PES law for watershed seeks compensation for water use

Tamugan River has been identified by the DENR as Class A, meaning it is suitable for conventional water treatment. This invaluable natural water resource will serve as a lifeline for Davaoeños, providing them with essential drinking water through the Davao City Bulk Water Supply Project.
Tamugan River has been identified by the DENR as Class A, meaning it is suitable for conventional water treatment. This invaluable natural water resource will serve as a lifeline for Davaoeños, providing them with essential drinking water through the Davao City Bulk Water Supply Project. Apo Agua

THE proposed Payment for Ecological Services (PES) ordinance aims to establish a compensation system for users of the Panigan-Tamugan Watershed. According to a representative from Amnesty International Philippines, individuals or entities utilizing the watershed's water resources will be required to provide monetary compensation.

Atty. Romeo T. Cabarde, vice chairperson and Board of Trustees member, stated that the collected fees will be allocated towards the conservation and protection of the Panigan-Tamugan watershed. 

Under the proposed ordinance, Davao City Water District (DCWD) customers will pay through their monthly bills, while non-customers will pay directly to the City Treasurer’s Office.

Tourism activities utilizing Davao's water will incur environmental fees, contributing to the conservation fund. Cabarde, from Ateneo Public Interest and Legal Advocacy (Apila) and a Sustainable Davao Movement (SDM) member, indicated proposed charges of 25 centavos per cubic meter for DCWD-connected individuals and 50 centavos for commercial establishments. Discussions with the water provider are ongoing, with an estimated collection of about P6.25 per household monthly.

The payment aims to support restoration, conservation, and protection efforts for the vital Panigan-Tamugan Watershed. Cabarde, in a media interview on Tuesday morning, June 4, 2024, at the Sanguniang Panlungsod, underscored its significance as the region's lifeblood, necessitating proactive measures to mitigate risks.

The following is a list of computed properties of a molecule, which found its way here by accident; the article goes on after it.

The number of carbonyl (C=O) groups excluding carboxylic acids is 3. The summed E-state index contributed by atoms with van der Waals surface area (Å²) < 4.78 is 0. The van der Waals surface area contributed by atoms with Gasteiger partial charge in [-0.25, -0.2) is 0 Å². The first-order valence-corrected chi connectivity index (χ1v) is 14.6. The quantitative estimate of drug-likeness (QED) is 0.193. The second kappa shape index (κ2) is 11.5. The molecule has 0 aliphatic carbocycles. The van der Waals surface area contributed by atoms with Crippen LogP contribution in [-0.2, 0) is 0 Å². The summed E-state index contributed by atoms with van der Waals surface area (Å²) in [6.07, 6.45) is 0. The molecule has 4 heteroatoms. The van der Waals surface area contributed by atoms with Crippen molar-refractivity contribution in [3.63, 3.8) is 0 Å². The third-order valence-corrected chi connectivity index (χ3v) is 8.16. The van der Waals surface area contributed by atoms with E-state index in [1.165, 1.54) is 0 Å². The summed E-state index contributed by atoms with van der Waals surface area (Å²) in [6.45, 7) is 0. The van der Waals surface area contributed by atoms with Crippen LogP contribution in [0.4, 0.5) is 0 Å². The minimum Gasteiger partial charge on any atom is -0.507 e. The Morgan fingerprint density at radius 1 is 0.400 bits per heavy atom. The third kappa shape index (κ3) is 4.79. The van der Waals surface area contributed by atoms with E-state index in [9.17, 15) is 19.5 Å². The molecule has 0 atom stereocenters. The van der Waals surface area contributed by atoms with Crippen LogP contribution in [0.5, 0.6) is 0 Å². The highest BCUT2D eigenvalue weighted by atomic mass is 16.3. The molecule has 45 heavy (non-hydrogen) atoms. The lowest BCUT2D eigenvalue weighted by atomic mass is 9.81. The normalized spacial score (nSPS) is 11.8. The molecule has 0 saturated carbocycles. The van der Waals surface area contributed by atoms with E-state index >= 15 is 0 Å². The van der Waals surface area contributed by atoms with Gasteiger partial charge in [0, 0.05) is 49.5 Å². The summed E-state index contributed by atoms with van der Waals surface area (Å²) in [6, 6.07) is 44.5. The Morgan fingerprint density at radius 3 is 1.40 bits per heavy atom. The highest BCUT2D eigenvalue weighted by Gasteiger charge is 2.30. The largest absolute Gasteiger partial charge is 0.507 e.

“To ensure na naay pondo magamit ang tribung Ovu Manuvu sa pagprotekta sa pag protekta sa atoang Panigan-Tamugan we thought of the PES as a scheme to gather that amount (To ensure that the Ovu Manuvu tribe has the funds to protect the protection of our Panigan-Tamugan, we thought of the PES as a scheme to gather that amount,” he continued. 

Allocation of collected funds includes 80% for conservation efforts, 10% for green advocacy, and 10% for operational costs of the Ecological Services and Water Protection Council. 

Roy Sandad, a barangay kagawad, emphasized the importance of financial support for environmental protection, particularly for the Indigenous community tasked with safeguarding the watershed.

“Ang panawagan namo nga ang kaning pakigbisog angay nga supportahan (We urge everyone to support this endeavor),” he said. 

Councilor Pilar Braga, the committee chairperson on education, science, technology, arts, and culture, introduced the ordinance on World Environment Day, underscoring its innovative approach to environmental governance and its recognition of indigenous stewardship, equitable benefit sharing, and community empowerment.

Braga urged the City Council to address threats facing the Panigan-Tamugan Watershed, including deforestation and pollution, emphasizing the need for collective responsibility in safeguarding this essential ecosystem. 

The ordinance passed its first reading and was referred to the Committee on Environment for further deliberation. RGP

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